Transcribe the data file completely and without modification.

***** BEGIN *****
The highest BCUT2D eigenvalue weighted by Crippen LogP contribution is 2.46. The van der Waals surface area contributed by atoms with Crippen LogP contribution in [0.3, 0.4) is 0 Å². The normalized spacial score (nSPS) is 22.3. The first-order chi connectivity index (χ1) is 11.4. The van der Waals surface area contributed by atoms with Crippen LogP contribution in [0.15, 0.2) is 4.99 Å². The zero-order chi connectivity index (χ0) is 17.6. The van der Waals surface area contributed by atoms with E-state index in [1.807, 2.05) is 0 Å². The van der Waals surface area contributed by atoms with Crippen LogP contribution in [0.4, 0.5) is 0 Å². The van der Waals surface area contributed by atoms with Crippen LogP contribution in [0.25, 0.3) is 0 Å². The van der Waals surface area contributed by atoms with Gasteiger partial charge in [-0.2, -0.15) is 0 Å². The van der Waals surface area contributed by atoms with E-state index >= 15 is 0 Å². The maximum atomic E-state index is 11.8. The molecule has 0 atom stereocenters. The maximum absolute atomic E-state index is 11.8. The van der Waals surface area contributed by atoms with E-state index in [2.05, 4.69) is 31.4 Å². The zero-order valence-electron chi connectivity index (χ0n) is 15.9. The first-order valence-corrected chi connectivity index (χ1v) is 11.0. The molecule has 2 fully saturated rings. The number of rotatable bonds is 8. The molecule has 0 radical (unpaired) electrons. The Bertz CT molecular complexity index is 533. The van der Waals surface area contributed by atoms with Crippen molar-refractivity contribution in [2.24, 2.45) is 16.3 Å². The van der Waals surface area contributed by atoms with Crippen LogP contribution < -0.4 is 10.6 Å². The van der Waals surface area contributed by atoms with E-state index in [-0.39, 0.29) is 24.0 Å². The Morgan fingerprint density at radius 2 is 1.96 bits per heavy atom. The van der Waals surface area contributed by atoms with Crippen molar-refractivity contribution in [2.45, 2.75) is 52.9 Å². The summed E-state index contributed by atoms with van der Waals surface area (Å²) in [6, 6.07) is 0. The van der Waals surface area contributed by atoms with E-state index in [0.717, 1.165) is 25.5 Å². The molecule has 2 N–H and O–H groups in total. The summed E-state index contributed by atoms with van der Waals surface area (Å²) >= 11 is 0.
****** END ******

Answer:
The highest BCUT2D eigenvalue weighted by Crippen LogP contribution is 2.46. The van der Waals surface area contributed by atoms with Crippen LogP contribution in [0.3, 0.4) is 0 Å². The normalized spacial score (nSPS) is 22.3. The first-order chi connectivity index (χ1) is 11.4. The van der Waals surface area contributed by atoms with Crippen LogP contribution in [0.15, 0.2) is 4.99 Å². The zero-order chi connectivity index (χ0) is 17.6. The van der Waals surface area contributed by atoms with E-state index in [1.807, 2.05) is 0 Å². The van der Waals surface area contributed by atoms with Crippen LogP contribution in [0.4, 0.5) is 0 Å². The van der Waals surface area contributed by atoms with Crippen LogP contribution in [0.25, 0.3) is 0 Å². The van der Waals surface area contributed by atoms with Gasteiger partial charge in [-0.2, -0.15) is 0 Å². The van der Waals surface area contributed by atoms with E-state index >= 15 is 0 Å². The maximum atomic E-state index is 11.8. The molecule has 0 atom stereocenters. The maximum absolute atomic E-state index is 11.8. The van der Waals surface area contributed by atoms with E-state index in [2.05, 4.69) is 31.4 Å². The zero-order valence-electron chi connectivity index (χ0n) is 15.9. The first-order valence-corrected chi connectivity index (χ1v) is 11.0. The molecule has 2 fully saturated rings. The number of rotatable bonds is 8. The molecule has 0 radical (unpaired) electrons. The Bertz CT molecular complexity index is 533. The van der Waals surface area contributed by atoms with Crippen molar-refractivity contribution in [2.24, 2.45) is 16.3 Å². The van der Waals surface area contributed by atoms with Crippen LogP contribution < -0.4 is 10.6 Å². The van der Waals surface area contributed by atoms with E-state index in [-0.39, 0.29) is 24.0 Å². The Morgan fingerprint density at radius 2 is 1.96 bits per heavy atom. The van der Waals surface area contributed by atoms with Crippen molar-refractivity contribution in [2.45, 2.75) is 52.9 Å². The summed E-state index contributed by atoms with van der Waals surface area (Å²) in [6, 6.07) is 0. The van der Waals surface area contributed by atoms with E-state index in [0.717, 1.165) is 25.5 Å². The molecule has 2 N–H and O–H groups in total. The summed E-state index contributed by atoms with van der Waals surface area (Å²) >= 11 is 0.